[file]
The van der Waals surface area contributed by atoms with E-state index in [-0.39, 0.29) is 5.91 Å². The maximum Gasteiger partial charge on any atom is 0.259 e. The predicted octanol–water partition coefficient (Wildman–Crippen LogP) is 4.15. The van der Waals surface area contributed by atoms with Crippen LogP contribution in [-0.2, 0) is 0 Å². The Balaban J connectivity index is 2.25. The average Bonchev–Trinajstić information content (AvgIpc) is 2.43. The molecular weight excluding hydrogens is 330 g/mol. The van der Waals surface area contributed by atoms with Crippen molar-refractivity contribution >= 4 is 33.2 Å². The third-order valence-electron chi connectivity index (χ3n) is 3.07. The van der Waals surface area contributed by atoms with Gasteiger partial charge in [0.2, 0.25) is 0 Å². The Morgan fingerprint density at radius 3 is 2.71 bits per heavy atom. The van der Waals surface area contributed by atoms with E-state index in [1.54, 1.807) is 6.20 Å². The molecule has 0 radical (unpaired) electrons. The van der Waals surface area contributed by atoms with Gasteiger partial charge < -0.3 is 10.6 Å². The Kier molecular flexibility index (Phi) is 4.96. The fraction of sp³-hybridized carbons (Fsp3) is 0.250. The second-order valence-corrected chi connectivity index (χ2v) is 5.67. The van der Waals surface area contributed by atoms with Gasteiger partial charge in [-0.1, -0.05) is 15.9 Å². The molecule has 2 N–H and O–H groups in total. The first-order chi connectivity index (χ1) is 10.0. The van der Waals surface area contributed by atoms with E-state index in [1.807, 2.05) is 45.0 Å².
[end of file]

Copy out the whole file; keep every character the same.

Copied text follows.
The van der Waals surface area contributed by atoms with E-state index in [-0.39, 0.29) is 5.91 Å². The maximum Gasteiger partial charge on any atom is 0.259 e. The predicted octanol–water partition coefficient (Wildman–Crippen LogP) is 4.15. The van der Waals surface area contributed by atoms with Crippen LogP contribution in [-0.2, 0) is 0 Å². The Balaban J connectivity index is 2.25. The average Bonchev–Trinajstić information content (AvgIpc) is 2.43. The molecular weight excluding hydrogens is 330 g/mol. The van der Waals surface area contributed by atoms with Crippen molar-refractivity contribution >= 4 is 33.2 Å². The third-order valence-electron chi connectivity index (χ3n) is 3.07. The van der Waals surface area contributed by atoms with Gasteiger partial charge in [0.2, 0.25) is 0 Å². The Morgan fingerprint density at radius 3 is 2.71 bits per heavy atom. The van der Waals surface area contributed by atoms with E-state index in [1.54, 1.807) is 6.20 Å². The molecule has 0 radical (unpaired) electrons. The van der Waals surface area contributed by atoms with Gasteiger partial charge < -0.3 is 10.6 Å². The Kier molecular flexibility index (Phi) is 4.96. The fraction of sp³-hybridized carbons (Fsp3) is 0.250. The second-order valence-corrected chi connectivity index (χ2v) is 5.67. The van der Waals surface area contributed by atoms with Gasteiger partial charge in [-0.1, -0.05) is 15.9 Å². The molecule has 2 N–H and O–H groups in total. The first-order chi connectivity index (χ1) is 10.0. The van der Waals surface area contributed by atoms with E-state index in [1.807, 2.05) is 45.0 Å².